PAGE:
Stephanoff, Francis Philip (DNB00)
|←Stennett, Joseph||Dictionary of National Biography, 1885-1900, Volume 54
Stephanoff, Francis Philip
|Philip Francis Stephanoff in the ODNB; date of birty there 1787/8.|
STEPHANOFF, FRANCIS PHILIP (1790?–1860), painter, was born in Brompton Row, London, about 1790. His father, Fileter N. Stephanoff, was a Russian who settled in England and found employment in painting ceilings, stage scenery, &c., until he died by his own hand about 1790; his mother, Gertrude Stephanoff, was an accomplished flower-painter, much patronised by Sir Joseph Banks, and died on 7 Jan. 1808. Francis became a popular painter of historical and domestic subjects, working both in oils and watercolours; he exhibited largely at the Royal Academy and British Institution from 1807 to 1845, and with the ‘Old Watercolour’ Society from 1815 to 1820. His best works were: ‘The Trial of Algernon Sidney,’ ‘Cranmer revoking his Recantation,’ ‘Poor Relations,’ and ‘The Reconciliation,’ which were well engraved; he also furnished many graceful designs for the ‘Keepsake’ and other annuals. For Sir George Nayler's sumptuous work on the coronation of George IV he drew in watercolours a series of costume portraits, which is now in the South Kensington Museum. At the Westminster Hall competition in 1843 Stephanoff gained a prize of 100l. for a scene from Milton's ‘Comus.’ The sudden death of his wife, Selina Roland, seriously affected his health, and he ceased the practice of his art many years before his death, which occurred at West Hanham, near Bristol, on 15 May 1860.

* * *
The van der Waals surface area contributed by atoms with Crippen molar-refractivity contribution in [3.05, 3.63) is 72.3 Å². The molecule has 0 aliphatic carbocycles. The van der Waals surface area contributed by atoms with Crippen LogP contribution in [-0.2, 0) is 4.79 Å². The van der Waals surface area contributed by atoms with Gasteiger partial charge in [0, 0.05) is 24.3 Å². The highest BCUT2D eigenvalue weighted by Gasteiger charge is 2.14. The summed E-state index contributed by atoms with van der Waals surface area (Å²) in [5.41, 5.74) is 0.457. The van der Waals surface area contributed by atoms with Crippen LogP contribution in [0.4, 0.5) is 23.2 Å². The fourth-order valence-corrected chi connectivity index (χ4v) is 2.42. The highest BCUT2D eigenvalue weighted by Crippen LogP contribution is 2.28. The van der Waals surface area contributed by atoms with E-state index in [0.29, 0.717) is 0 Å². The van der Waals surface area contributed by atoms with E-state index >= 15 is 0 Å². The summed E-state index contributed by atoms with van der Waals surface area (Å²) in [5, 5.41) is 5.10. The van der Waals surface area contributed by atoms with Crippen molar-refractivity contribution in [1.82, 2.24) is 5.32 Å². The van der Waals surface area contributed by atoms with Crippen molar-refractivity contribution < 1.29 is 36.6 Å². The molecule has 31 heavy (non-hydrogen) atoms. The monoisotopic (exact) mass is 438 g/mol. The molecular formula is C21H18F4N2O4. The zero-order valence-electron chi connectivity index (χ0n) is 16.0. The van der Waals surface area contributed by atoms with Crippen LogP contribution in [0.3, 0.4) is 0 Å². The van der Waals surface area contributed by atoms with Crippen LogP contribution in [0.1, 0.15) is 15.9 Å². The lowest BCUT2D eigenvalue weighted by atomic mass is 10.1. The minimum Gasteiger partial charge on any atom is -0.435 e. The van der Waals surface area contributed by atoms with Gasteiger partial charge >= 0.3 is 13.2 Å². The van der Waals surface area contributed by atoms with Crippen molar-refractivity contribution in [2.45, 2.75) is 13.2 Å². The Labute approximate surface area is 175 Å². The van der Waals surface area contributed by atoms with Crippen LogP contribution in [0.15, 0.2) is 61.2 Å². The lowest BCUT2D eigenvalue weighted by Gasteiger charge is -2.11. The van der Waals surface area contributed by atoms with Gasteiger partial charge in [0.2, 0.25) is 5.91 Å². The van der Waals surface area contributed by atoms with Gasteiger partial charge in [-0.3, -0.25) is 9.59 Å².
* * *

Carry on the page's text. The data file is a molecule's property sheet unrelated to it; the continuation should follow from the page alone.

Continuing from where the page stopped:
James Stephanoff (1788?–1874), elder brother of Francis, was born in Brompton Row about 1788. He worked exclusively in watercolours, and excelled in the representation of public ceremonies and historical incidents which required the skilful grouping of large numbers of figures; among his works of this class were ‘The Fair held in Hyde Park in 1814,’ ‘The Interior of the House of Lords during the important Investigation of 1820’ (engraved); ‘Interior of the House of Commons during the Reform Era,’ and ‘Reception of the Queen by the Lord Mayor on 9 Nov. 1837.’ He was elected an associate of the ‘Old Watercolour’ Society in 1819, and contributed constantly to its exhibitions up to 1859, sending chiefly subjects from the poets and novelists, some of which were engraved for the annuals. He executed some of the drawings for Pyne's ‘Royal Residences’ and Nayler's ‘Coronation of George IV,’ and in 1830 was appointed historical painter in watercolours to William IV. Stephanoff was one of the founders of the Sketching Society. He was much interested in antiquarian matters, and made drawings of St. Cuthbert's stole at Durham for the Society of Antiquaries. He resigned his membership of the ‘Old Watercolour’ Society in 1861 and retired to Bristol, where he died in 1874. By his wife, Lucy Allen, he had two sons and two daughters.[Redgrave's Dict. of Artists; Ottley's Dict. of Painters and Engravers; Graves's Dict. of Artists, 1760–1893; Art Journal, 1860; Roget's Hist. of the ‘Old Watercolour’ Society.]